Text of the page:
The far more common way to form the past, and the way we do so for new verbs, is to whack -ed (sometimes -t) onto the end of the stem, as in talk/talked. The term babysatted incorporates both ways to create a past tense, thus it's a double past.
Another example is grounded as the past tense of to grind, where ground would be the standard past tense. A web search for "fine grounded" turns up references to "fine grounded coffee" and "fine grounded rice."
These examples are evidence of how strong the tendency is to add regular (i.e., -ed) past endings onto verbs. You can start with a verb (sat) that most people are unlikely to get wrong in its basic state; probably no one except toddlers says sitted or satted. But when you add bits and bobs to the verb—for example, when sit becomes babysit—the irregularity of this base verb starts becoming wobbly, and people start wanting to add the overwhelmingly more common -ed marker for past.
Even speakers who enjoy hewing to standard English might find themselves pausing when they need to form the past of some less-common verbs. Me, I stumble when I need to form the past of to troubleshoot, and I'm not alone:
Another example of a verb that might slow people down is to cheerlead. You might have to think through whether it should be cheerled based on lead/led, or whether it should be cheerleaded. Lots of people have used the latter.
An even trickier one is to greenlight in the sense of "to approve." If you approved a project yesterday, do you say "I greenlighted it" or "I greenlit it"? You can make a case for either (both lit and lighted are listed as past forms for to light), but my point here is that unless it's a term you use every day, you might have to stop and give that one a think.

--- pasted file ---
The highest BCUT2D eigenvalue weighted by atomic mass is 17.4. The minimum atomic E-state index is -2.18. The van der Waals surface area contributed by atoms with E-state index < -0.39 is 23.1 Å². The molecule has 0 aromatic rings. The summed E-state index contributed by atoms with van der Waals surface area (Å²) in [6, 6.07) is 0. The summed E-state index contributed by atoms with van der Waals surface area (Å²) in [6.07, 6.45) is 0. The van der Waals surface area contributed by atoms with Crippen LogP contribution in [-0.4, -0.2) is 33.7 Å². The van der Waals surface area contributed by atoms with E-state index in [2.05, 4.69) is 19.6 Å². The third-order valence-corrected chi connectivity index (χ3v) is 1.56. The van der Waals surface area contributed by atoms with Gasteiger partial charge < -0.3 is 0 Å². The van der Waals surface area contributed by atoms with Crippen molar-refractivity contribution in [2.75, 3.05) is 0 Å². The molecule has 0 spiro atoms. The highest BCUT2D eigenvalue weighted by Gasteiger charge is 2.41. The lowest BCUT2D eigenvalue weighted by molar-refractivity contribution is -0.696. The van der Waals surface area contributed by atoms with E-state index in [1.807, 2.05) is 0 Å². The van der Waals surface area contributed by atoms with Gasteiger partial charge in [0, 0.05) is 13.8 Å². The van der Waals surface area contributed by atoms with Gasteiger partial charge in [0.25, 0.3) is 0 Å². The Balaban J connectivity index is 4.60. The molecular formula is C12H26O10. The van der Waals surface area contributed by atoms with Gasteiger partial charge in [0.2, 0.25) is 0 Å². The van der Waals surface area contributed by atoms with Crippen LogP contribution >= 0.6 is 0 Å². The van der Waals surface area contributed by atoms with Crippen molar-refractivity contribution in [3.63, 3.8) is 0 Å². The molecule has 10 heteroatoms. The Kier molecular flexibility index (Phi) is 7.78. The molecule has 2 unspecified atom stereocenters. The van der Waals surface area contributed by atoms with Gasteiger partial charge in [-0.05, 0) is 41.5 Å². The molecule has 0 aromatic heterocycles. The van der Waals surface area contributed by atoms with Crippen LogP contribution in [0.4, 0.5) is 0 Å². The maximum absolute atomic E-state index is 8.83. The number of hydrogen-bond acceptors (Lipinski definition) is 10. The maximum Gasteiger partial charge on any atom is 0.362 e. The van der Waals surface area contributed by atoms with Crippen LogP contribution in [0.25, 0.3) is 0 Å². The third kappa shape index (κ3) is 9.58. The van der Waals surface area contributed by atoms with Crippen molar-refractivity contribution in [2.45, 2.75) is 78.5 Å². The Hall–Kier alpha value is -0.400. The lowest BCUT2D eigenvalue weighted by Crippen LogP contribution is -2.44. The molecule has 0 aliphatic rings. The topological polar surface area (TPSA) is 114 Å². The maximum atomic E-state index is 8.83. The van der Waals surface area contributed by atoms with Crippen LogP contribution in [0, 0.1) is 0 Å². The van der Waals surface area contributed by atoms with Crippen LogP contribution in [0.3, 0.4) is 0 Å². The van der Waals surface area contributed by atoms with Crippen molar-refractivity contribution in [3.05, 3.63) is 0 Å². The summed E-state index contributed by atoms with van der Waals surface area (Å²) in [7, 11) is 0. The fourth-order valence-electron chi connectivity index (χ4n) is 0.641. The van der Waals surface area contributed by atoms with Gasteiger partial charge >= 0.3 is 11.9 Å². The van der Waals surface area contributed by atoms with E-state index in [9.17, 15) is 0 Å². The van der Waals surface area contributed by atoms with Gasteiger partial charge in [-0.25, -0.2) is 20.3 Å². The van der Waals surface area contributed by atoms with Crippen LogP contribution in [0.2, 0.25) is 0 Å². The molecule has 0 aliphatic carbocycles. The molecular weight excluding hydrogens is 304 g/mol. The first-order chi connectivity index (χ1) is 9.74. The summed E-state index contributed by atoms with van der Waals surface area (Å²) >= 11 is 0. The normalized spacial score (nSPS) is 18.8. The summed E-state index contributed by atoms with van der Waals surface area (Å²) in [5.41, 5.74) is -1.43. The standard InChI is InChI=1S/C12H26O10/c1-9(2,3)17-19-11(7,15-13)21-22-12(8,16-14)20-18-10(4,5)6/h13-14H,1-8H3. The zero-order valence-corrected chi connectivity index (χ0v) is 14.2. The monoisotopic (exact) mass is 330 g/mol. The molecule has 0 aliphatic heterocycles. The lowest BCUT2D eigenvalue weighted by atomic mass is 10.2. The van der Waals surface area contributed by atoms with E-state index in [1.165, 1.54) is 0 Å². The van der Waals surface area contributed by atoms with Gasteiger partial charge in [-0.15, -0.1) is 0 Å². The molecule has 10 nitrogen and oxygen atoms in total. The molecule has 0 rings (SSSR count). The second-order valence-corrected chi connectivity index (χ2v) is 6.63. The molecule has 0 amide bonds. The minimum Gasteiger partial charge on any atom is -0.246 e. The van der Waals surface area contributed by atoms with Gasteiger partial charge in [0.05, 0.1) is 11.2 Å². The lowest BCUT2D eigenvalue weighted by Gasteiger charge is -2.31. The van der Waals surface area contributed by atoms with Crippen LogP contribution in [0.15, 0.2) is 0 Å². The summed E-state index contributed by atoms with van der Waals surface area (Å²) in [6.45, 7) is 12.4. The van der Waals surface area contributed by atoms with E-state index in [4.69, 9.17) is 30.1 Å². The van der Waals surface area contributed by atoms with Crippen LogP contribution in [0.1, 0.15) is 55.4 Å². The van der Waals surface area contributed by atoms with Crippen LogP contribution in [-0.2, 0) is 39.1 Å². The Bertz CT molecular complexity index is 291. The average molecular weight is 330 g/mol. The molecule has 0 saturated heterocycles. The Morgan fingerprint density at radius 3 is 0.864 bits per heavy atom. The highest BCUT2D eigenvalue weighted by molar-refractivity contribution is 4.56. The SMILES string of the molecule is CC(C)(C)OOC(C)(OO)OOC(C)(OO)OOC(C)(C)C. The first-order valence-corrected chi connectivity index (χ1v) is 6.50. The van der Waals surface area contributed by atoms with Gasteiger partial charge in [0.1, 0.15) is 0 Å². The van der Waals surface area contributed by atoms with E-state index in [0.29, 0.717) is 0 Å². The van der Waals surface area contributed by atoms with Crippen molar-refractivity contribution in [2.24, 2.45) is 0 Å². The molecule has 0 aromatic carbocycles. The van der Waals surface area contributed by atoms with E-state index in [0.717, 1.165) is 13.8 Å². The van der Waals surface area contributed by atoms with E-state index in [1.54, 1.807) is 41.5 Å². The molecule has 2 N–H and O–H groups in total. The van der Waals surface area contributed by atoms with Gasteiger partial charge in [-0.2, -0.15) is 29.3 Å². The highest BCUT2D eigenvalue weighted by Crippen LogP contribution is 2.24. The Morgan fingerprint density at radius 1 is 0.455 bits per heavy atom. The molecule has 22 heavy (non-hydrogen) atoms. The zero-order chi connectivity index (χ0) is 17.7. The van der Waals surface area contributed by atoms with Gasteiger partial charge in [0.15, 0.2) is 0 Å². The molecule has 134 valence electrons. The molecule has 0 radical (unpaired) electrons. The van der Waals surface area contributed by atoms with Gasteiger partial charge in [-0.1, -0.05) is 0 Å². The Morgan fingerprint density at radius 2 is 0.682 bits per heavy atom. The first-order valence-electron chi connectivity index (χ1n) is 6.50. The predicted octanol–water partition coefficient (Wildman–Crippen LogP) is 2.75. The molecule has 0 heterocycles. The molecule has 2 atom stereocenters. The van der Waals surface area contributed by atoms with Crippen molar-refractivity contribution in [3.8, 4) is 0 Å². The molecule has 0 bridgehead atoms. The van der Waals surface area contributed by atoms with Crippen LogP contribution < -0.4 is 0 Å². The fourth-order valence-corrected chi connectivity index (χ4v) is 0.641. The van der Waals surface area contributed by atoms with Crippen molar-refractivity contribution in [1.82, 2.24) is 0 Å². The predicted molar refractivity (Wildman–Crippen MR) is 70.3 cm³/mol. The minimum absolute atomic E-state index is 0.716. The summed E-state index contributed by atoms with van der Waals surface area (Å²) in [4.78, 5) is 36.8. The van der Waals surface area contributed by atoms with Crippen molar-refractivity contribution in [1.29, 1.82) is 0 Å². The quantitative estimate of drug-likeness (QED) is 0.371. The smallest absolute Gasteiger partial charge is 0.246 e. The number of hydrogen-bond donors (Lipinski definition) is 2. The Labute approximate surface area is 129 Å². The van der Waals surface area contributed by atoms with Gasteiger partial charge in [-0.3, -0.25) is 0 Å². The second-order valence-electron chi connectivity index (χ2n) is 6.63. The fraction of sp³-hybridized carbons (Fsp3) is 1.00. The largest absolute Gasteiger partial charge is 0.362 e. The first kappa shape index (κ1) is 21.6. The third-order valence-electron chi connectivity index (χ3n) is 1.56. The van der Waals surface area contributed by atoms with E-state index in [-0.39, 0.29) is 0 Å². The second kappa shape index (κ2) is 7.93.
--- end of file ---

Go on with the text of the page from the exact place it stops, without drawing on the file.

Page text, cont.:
So: forming the past tense of neologisms based on irregular verbs is an interesting business.
I'll leave you with another wacky past form, and one of my personal favorites: boughten. This is also a double past, like babysatted, but kind of in reverse. It takes a verb that already has a regular past-tense ending (-t) and adds the -en ending that you sometimes find on the participle of irregular verbs, like the aforementioned spoken and flown. I'm not sure, but I think this is again an instance where in its naked state (buy/bought) people are unlikely to use the non-standard form, but once you decorate it up with prefixes and such, it gets weird. The canonical example, at least as far as I'm concerned, is store-boughten.
I'd sure love to see more examples if you have them!
Wednesday, 20 May 2015
I forget how I found this, but a couple of days ago I ended up on a blog dedicated to writing fiction. Name? The Fictorians. That's a nice play on Victorian, and it's a clever use of the combining form -(t)arian (or a version of that), which Merriam-Webster defines as "believer" or "advocate" (vegetarian) or "producer" (disciplinarian).
And earlier this week I was at a conference for technical writers, where I discovered that we seem now to be calling ourselves by a new name: documentarians. Here's a slide that was presented at the conference.